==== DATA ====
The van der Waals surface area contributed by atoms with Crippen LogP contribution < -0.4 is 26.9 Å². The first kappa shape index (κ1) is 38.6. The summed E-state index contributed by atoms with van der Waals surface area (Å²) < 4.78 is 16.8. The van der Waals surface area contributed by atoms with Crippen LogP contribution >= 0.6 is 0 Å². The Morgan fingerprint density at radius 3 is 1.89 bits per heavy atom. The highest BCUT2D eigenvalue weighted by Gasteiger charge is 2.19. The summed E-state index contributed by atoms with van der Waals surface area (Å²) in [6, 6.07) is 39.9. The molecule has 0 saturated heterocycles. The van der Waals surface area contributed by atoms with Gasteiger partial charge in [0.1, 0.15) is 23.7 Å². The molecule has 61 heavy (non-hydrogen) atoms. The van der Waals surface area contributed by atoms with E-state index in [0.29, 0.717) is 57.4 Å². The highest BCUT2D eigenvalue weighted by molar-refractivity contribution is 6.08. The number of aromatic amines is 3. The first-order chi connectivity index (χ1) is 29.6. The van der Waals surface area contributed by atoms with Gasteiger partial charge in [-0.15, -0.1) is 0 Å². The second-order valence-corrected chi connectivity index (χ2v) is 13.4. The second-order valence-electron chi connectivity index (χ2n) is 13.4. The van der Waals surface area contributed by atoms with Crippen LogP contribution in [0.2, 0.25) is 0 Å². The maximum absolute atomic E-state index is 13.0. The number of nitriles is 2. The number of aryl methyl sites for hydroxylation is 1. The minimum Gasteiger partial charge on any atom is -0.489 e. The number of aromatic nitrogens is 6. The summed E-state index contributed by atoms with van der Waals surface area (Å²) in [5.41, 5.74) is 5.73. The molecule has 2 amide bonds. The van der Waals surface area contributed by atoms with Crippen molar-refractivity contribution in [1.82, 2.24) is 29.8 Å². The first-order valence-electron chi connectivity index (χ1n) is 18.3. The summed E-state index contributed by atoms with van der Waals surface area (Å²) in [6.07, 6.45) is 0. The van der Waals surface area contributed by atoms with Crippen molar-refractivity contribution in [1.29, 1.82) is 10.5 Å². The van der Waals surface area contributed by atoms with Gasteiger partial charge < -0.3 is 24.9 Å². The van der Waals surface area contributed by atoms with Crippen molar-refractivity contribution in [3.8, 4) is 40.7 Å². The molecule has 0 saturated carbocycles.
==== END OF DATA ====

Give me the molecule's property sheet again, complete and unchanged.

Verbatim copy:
The van der Waals surface area contributed by atoms with Crippen LogP contribution < -0.4 is 26.9 Å². The first kappa shape index (κ1) is 38.6. The summed E-state index contributed by atoms with van der Waals surface area (Å²) < 4.78 is 16.8. The van der Waals surface area contributed by atoms with Crippen LogP contribution >= 0.6 is 0 Å². The Morgan fingerprint density at radius 3 is 1.89 bits per heavy atom. The highest BCUT2D eigenvalue weighted by Gasteiger charge is 2.19. The summed E-state index contributed by atoms with van der Waals surface area (Å²) in [6, 6.07) is 39.9. The molecule has 0 saturated heterocycles. The van der Waals surface area contributed by atoms with Gasteiger partial charge in [0.1, 0.15) is 23.7 Å². The molecule has 61 heavy (non-hydrogen) atoms. The van der Waals surface area contributed by atoms with E-state index in [0.29, 0.717) is 57.4 Å². The highest BCUT2D eigenvalue weighted by molar-refractivity contribution is 6.08. The number of aromatic amines is 3. The first-order chi connectivity index (χ1) is 29.6. The van der Waals surface area contributed by atoms with Gasteiger partial charge in [-0.15, -0.1) is 0 Å². The second-order valence-corrected chi connectivity index (χ2v) is 13.4. The second-order valence-electron chi connectivity index (χ2n) is 13.4. The van der Waals surface area contributed by atoms with Crippen LogP contribution in [0.2, 0.25) is 0 Å². The maximum absolute atomic E-state index is 13.0. The number of nitriles is 2. The number of aryl methyl sites for hydroxylation is 1. The minimum Gasteiger partial charge on any atom is -0.489 e. The number of aromatic nitrogens is 6. The summed E-state index contributed by atoms with van der Waals surface area (Å²) in [5.41, 5.74) is 5.73. The molecule has 2 amide bonds. The van der Waals surface area contributed by atoms with Crippen molar-refractivity contribution in [1.82, 2.24) is 29.8 Å². The first-order valence-electron chi connectivity index (χ1n) is 18.3. The summed E-state index contributed by atoms with van der Waals surface area (Å²) in [6.07, 6.45) is 0. The van der Waals surface area contributed by atoms with Crippen molar-refractivity contribution in [1.29, 1.82) is 10.5 Å². The van der Waals surface area contributed by atoms with Gasteiger partial charge < -0.3 is 24.9 Å². The van der Waals surface area contributed by atoms with Crippen molar-refractivity contribution in [3.8, 4) is 40.7 Å². The molecule has 0 saturated carbocycles.